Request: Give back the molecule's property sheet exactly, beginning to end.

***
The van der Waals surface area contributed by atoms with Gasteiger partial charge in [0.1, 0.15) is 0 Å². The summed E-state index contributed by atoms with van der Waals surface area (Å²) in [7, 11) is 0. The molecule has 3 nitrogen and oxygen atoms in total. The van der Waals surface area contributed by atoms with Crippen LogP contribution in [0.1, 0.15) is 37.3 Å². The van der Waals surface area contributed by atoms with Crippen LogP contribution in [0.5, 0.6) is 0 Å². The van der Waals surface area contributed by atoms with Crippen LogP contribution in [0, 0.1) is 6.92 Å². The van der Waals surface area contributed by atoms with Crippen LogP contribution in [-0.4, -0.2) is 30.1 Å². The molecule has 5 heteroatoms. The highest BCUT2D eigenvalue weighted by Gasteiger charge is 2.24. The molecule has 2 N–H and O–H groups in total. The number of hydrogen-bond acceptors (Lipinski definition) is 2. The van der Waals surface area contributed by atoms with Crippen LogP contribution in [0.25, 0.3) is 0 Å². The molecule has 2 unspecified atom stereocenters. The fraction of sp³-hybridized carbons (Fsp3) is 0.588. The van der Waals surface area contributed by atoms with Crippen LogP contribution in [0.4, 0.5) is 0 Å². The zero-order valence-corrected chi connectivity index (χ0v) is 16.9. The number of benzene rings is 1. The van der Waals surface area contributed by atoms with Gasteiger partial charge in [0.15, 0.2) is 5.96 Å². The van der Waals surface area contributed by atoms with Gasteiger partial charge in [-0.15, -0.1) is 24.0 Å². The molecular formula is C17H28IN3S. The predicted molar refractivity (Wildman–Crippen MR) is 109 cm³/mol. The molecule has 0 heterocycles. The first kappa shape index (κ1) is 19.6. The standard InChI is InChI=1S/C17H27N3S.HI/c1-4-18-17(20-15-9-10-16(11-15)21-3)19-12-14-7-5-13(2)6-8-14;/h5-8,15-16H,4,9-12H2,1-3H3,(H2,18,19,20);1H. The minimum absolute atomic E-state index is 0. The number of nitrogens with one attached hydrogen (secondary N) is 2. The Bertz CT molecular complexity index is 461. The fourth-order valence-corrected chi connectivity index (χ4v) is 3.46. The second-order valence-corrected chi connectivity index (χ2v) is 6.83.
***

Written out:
The van der Waals surface area contributed by atoms with Gasteiger partial charge in [0.1, 0.15) is 0 Å². The summed E-state index contributed by atoms with van der Waals surface area (Å²) in [7, 11) is 0. The molecule has 3 nitrogen and oxygen atoms in total. The van der Waals surface area contributed by atoms with Crippen LogP contribution in [0.1, 0.15) is 37.3 Å². The van der Waals surface area contributed by atoms with Crippen LogP contribution in [0.5, 0.6) is 0 Å². The van der Waals surface area contributed by atoms with Crippen LogP contribution in [0, 0.1) is 6.92 Å². The van der Waals surface area contributed by atoms with Crippen LogP contribution in [-0.4, -0.2) is 30.1 Å². The molecule has 5 heteroatoms. The highest BCUT2D eigenvalue weighted by Gasteiger charge is 2.24. The molecule has 2 N–H and O–H groups in total. The number of hydrogen-bond acceptors (Lipinski definition) is 2. The van der Waals surface area contributed by atoms with Crippen LogP contribution in [0.25, 0.3) is 0 Å². The molecule has 2 unspecified atom stereocenters. The fraction of sp³-hybridized carbons (Fsp3) is 0.588. The van der Waals surface area contributed by atoms with Crippen LogP contribution in [0.4, 0.5) is 0 Å². The zero-order valence-corrected chi connectivity index (χ0v) is 16.9. The number of benzene rings is 1. The van der Waals surface area contributed by atoms with Gasteiger partial charge in [0.15, 0.2) is 5.96 Å². The van der Waals surface area contributed by atoms with Gasteiger partial charge in [-0.15, -0.1) is 24.0 Å². The molecular formula is C17H28IN3S. The predicted molar refractivity (Wildman–Crippen MR) is 109 cm³/mol. The molecule has 0 heterocycles. The first kappa shape index (κ1) is 19.6. The standard InChI is InChI=1S/C17H27N3S.HI/c1-4-18-17(20-15-9-10-16(11-15)21-3)19-12-14-7-5-13(2)6-8-14;/h5-8,15-16H,4,9-12H2,1-3H3,(H2,18,19,20);1H. The minimum absolute atomic E-state index is 0. The number of nitrogens with one attached hydrogen (secondary N) is 2. The Bertz CT molecular complexity index is 461. The fourth-order valence-corrected chi connectivity index (χ4v) is 3.46. The second-order valence-corrected chi connectivity index (χ2v) is 6.83.